Mirrorless cameras were built to be compact, so why have they gotten so heavy?

Mirrorless cameras launched as portable alternatives to bulky and complex DSLRs -- so why are they getting bigger and heavier? Cameras are trending towards heavier models, but that change comes with more advanced features.

The Panasonic FZ1000 gets a much-needed update alongside the smaller ZS80 zoom

Panasonic's 2014 superzoom camera with a larger sensor has finally seen an update. The new Panasonic FZ1000 II has a sensor that's better for low light, more physical controls, and new 4K Photo Mode features.

When you're ready to shoot seriously, these are the best DSLRs you can buy

For many photographers the DSLR is the go-to camera. With large selection of lenses, great low-light performance, and battery endurance, these DSLRs deliver terrific image quality for stills and videos.
Emerging Tech

Chandra X-ray telescope uncovers evidence of the universe’s missing matter

Where is all of the matter in the universe? NASA's Chandra telescope has uncovered evidence of hot gas strands in the vicinity of a quasar which could explain the missing third of matter which has puzzled astronomers for years.

From DSLRs to mirrorless, these are the best cameras you can buy right now

From entry-level models to full-frame flagships, many cameras take great photos and video. The best digital cameras, however, push the industry forward with innovative sensors and improved usability, among other things. Here are our…

OnePlus 6T vs. Honor View 20: We compare the cameras in these ‘flagship killers’

For less than $600, you can buy either the OnePlus 6T or the Honor View 20, two extremely capable smartphones with plenty of exciting features. But which one has the best camera? We found out on a recent trip to France.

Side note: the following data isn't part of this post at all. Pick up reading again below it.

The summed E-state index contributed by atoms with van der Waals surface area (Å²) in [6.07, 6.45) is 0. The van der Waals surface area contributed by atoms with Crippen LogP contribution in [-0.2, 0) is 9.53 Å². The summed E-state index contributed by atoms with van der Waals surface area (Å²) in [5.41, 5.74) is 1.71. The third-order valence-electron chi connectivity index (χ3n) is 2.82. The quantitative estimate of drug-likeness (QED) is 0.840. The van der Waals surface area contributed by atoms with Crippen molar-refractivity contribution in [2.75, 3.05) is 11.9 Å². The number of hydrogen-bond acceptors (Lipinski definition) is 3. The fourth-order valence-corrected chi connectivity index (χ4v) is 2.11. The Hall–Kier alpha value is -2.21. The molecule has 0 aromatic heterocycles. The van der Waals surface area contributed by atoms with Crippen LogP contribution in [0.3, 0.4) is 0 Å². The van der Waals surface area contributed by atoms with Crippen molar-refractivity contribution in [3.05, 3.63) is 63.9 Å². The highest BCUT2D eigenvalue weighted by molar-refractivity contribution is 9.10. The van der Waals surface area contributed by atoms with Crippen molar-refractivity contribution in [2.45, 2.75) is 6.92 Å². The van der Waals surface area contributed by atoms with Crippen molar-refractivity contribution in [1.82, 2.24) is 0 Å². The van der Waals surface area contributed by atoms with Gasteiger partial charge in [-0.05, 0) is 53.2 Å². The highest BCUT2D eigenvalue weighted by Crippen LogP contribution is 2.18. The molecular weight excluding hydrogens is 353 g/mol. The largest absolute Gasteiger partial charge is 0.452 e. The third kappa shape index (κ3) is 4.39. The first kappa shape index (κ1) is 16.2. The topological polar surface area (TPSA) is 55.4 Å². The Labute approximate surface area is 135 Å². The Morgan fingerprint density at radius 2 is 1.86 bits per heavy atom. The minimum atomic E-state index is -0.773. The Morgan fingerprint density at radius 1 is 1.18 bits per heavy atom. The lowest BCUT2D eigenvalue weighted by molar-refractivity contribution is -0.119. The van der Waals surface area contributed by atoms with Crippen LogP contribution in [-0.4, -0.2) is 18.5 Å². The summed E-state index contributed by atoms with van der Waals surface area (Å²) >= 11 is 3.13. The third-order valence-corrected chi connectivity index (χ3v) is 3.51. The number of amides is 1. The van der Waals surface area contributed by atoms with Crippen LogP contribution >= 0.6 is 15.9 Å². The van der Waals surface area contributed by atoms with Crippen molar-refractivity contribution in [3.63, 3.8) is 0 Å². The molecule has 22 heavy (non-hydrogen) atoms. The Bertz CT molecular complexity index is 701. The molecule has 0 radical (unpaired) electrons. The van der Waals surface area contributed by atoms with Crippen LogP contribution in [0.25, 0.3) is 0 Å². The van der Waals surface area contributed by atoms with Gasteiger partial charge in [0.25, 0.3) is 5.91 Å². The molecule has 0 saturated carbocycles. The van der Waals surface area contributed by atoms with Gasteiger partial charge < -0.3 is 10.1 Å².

Emerging Tech

Awesome Tech You Can’t Buy Yet: Grow veggies indoors and shower more efficiently

Check out our roundup of the best new crowdfunding projects and product announcements that hit the web this week. You may not be able to buy this stuff yet, but it sure is fun to gawk!

Photography news: Wacom’s slimmer pen, Leica’s cinema special edition

In this week's photography news, Wacom launches a new slimmer pen for pro users. Leica's upcoming M10-P is designed for cinema, inside and out, with built-in cinema modes in the updated software.

Be careful who you bokeh, jokes Apple’s latest iPhone ad

With iPhone sales under pressure, you'd think there wouldn't be much to laugh about at Apple HQ. But the company has seen fit to inject some humor into its latest handset ad, which highlights the camera's Depth Control feature.

What’s the difference between Lightroom CC and Lightroom Classic?

Lightroom CC has evolved into a capable photo editor, but is it enough to supplant Lightroom Classic? We took each program for a test drive to compare the two versions and see which is faster, more powerful, and better organized.

Luminar’s libraries gain speed, drop need for you to manually import images

Luminar 3 just got a performance boost. Skylum Luminar 3.0.2 has improved speed over December's update, which added the long-promised libraries feature giving editors a Lightroom alternative.

The best place to print photos online in 2019

Have you been looking around for the best place to print out your favorite photos online or in store? Don't fret, we've pored through dozens of options and narrowed it down to the seven best.

Watch the construction of a 270-degree fisheye lens, the widest ever

Think you've seen wide fisheye lenses? Think again. A team from Lensrentals recently shared a behind-the-scenes look at a custom prototype 4.5mm fisheye lens, which captures a whopping 270-degree view.

NASA celebrates Earth’s incredible natural beauty with free photo book

NASA has published a fabulous new book featuring stunning imagery captured by its satellites over the years. A hardback version is available for $53, though it can also be downloaded to ebook readers for free, and enjoyed online.